Blood transfusions have saved a lot of lives, my own included, but gone are the days when we thought that the chief concern with blood transfusions was transfusion reactions. Units of blood today are subjected to a growing battery of tests to detect infectious agents, because many pathogens are found in the blood stream and can easily be passed from donor to recipient, setting up a new infection. Blood transfusion can pass along HIV, hepatitis, malaria, trypanosomiasis, and a host of other things. Now, Babesia is recognized as being common enough to be of concern for the blood supply.
Babesia is a tiny blood parasite usually transmitted by a tick bite. The tick responsible is the same species that transmits Lyme disease, and babesiosis appears to be following in the footsteps of Lyme, appearing in places where Lyme has emerged, notably the northeastern United States.
[caption id="attachment_290" align="alignleft" width="300" caption="Babesia in ticks, mice, and humans"][/caption]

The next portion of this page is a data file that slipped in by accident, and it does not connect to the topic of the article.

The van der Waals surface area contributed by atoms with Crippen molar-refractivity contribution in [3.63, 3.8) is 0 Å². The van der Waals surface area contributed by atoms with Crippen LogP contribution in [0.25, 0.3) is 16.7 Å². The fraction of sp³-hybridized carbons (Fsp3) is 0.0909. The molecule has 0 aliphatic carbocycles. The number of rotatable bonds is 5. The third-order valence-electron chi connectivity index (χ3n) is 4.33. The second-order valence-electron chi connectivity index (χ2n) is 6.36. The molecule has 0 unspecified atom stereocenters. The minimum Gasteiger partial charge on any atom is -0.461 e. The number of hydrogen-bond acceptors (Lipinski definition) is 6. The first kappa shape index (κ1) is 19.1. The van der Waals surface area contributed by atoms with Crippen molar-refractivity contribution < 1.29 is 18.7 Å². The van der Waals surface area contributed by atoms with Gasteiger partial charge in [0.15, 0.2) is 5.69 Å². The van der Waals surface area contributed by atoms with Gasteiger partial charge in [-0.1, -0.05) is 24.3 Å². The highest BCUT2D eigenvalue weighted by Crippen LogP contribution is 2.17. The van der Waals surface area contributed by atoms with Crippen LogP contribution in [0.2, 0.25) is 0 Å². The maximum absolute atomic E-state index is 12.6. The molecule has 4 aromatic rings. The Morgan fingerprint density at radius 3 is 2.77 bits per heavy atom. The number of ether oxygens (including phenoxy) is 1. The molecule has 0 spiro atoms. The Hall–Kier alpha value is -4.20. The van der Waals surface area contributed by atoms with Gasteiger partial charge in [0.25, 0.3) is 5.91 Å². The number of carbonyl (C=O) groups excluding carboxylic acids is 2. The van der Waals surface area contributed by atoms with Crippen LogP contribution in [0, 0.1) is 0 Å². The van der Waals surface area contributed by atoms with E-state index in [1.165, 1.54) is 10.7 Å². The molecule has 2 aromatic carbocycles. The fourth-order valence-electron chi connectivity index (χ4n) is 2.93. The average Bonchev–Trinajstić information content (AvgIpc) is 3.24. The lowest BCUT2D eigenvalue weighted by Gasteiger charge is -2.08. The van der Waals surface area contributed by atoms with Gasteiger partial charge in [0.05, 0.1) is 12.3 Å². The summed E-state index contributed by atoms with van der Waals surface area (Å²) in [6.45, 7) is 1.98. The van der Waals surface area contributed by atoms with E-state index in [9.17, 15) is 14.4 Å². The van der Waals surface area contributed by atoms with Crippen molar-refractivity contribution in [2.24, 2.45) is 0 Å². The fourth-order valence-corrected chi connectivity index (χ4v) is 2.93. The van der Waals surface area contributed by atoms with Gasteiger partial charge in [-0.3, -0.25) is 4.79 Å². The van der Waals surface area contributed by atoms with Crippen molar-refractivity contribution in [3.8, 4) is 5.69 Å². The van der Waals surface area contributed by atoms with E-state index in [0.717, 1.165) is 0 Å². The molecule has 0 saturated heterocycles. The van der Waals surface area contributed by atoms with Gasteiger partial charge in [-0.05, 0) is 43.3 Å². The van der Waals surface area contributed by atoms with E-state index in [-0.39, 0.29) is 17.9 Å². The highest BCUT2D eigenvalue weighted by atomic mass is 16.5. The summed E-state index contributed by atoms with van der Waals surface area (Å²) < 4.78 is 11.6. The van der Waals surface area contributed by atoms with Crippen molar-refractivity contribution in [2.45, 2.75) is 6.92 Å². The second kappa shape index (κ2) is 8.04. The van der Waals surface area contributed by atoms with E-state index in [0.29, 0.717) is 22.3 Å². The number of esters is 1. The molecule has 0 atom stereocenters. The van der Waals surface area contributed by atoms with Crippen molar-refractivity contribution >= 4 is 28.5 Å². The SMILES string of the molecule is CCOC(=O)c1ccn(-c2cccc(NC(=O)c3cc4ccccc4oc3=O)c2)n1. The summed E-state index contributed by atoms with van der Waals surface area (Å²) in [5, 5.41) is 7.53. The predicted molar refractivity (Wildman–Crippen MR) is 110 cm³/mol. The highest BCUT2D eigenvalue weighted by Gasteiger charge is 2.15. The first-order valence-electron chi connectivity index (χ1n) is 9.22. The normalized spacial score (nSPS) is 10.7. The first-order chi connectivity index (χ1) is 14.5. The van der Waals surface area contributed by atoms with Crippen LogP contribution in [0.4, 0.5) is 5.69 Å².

In some places, studies show, about one in ten people have antibodies to Babesia, indicating that they have been infected. Because the diagnosis is often missed, and because, while fatal in some cases, the infection goes unnoticed in many people, the infection is likely considerably more common that we think.
It looks as though we’ll need to add a screen for Babesia to the processing of blood units for transfusion, at least in places where Lyme disease is common. Though babesiosis is mild in many cases, anyone receiving a blood transfusion is likely more vulnerable to serious illness. Reliable, cost effective, large scale screening methods, however, take time to develop and implement.